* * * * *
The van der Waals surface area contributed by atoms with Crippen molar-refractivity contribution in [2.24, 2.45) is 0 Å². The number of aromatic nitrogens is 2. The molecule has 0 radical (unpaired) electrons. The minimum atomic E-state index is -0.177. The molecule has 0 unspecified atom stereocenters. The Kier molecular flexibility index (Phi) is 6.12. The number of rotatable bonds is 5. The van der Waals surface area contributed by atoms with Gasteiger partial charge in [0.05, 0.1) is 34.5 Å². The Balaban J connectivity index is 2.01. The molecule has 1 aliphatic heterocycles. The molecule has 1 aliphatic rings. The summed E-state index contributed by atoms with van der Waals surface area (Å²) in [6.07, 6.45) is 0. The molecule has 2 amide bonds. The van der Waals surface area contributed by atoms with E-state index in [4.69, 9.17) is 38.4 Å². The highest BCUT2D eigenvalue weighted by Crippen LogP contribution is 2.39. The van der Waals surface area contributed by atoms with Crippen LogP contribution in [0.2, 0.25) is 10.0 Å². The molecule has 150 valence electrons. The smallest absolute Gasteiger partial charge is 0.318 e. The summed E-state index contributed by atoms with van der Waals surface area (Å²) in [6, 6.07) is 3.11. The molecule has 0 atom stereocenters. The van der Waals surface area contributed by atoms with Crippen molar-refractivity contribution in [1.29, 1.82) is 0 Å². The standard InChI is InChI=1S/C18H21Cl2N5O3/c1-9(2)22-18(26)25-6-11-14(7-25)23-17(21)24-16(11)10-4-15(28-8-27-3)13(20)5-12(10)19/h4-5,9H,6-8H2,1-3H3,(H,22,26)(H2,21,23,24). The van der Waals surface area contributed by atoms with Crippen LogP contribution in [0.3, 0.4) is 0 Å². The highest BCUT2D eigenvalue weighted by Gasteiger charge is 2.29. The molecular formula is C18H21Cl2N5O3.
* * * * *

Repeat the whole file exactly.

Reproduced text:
The van der Waals surface area contributed by atoms with Crippen molar-refractivity contribution in [2.24, 2.45) is 0 Å². The number of aromatic nitrogens is 2. The molecule has 0 radical (unpaired) electrons. The minimum atomic E-state index is -0.177. The molecule has 0 unspecified atom stereocenters. The Kier molecular flexibility index (Phi) is 6.12. The number of rotatable bonds is 5. The van der Waals surface area contributed by atoms with Gasteiger partial charge in [0.05, 0.1) is 34.5 Å². The Balaban J connectivity index is 2.01. The molecule has 1 aliphatic heterocycles. The molecule has 1 aliphatic rings. The summed E-state index contributed by atoms with van der Waals surface area (Å²) in [6.07, 6.45) is 0. The molecule has 2 amide bonds. The van der Waals surface area contributed by atoms with E-state index in [4.69, 9.17) is 38.4 Å². The highest BCUT2D eigenvalue weighted by Crippen LogP contribution is 2.39. The van der Waals surface area contributed by atoms with Crippen LogP contribution in [0.2, 0.25) is 10.0 Å². The molecule has 150 valence electrons. The smallest absolute Gasteiger partial charge is 0.318 e. The summed E-state index contributed by atoms with van der Waals surface area (Å²) in [6, 6.07) is 3.11. The molecule has 0 atom stereocenters. The van der Waals surface area contributed by atoms with Crippen molar-refractivity contribution in [1.29, 1.82) is 0 Å². The standard InChI is InChI=1S/C18H21Cl2N5O3/c1-9(2)22-18(26)25-6-11-14(7-25)23-17(21)24-16(11)10-4-15(28-8-27-3)13(20)5-12(10)19/h4-5,9H,6-8H2,1-3H3,(H,22,26)(H2,21,23,24). The van der Waals surface area contributed by atoms with Crippen LogP contribution in [0.3, 0.4) is 0 Å². The highest BCUT2D eigenvalue weighted by Gasteiger charge is 2.29. The molecular formula is C18H21Cl2N5O3.